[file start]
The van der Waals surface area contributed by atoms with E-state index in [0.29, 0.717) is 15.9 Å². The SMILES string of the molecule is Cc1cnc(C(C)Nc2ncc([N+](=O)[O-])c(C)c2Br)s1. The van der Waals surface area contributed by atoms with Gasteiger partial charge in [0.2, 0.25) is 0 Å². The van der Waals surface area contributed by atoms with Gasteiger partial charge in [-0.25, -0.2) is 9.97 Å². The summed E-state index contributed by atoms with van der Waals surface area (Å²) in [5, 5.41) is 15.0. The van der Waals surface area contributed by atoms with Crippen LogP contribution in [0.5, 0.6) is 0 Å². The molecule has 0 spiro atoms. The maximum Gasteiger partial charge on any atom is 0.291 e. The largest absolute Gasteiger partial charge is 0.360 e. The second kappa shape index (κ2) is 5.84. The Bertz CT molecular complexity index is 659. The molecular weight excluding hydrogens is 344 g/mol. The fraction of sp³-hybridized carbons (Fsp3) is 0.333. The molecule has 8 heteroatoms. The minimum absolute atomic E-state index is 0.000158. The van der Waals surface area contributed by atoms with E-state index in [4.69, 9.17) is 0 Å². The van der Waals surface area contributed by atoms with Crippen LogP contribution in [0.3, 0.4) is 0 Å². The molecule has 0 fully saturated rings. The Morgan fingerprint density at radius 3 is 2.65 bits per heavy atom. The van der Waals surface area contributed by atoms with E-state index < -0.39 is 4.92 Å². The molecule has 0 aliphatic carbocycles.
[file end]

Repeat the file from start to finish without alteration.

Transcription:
The van der Waals surface area contributed by atoms with E-state index in [0.29, 0.717) is 15.9 Å². The SMILES string of the molecule is Cc1cnc(C(C)Nc2ncc([N+](=O)[O-])c(C)c2Br)s1. The van der Waals surface area contributed by atoms with Gasteiger partial charge in [0.2, 0.25) is 0 Å². The van der Waals surface area contributed by atoms with Gasteiger partial charge in [-0.25, -0.2) is 9.97 Å². The summed E-state index contributed by atoms with van der Waals surface area (Å²) in [5, 5.41) is 15.0. The van der Waals surface area contributed by atoms with Crippen LogP contribution in [0.5, 0.6) is 0 Å². The molecule has 0 spiro atoms. The maximum Gasteiger partial charge on any atom is 0.291 e. The largest absolute Gasteiger partial charge is 0.360 e. The second kappa shape index (κ2) is 5.84. The Bertz CT molecular complexity index is 659. The molecular weight excluding hydrogens is 344 g/mol. The fraction of sp³-hybridized carbons (Fsp3) is 0.333. The molecule has 8 heteroatoms. The minimum absolute atomic E-state index is 0.000158. The van der Waals surface area contributed by atoms with E-state index in [4.69, 9.17) is 0 Å². The van der Waals surface area contributed by atoms with Crippen LogP contribution in [0.3, 0.4) is 0 Å². The molecule has 0 fully saturated rings. The Morgan fingerprint density at radius 3 is 2.65 bits per heavy atom. The van der Waals surface area contributed by atoms with E-state index < -0.39 is 4.92 Å². The molecule has 0 aliphatic carbocycles.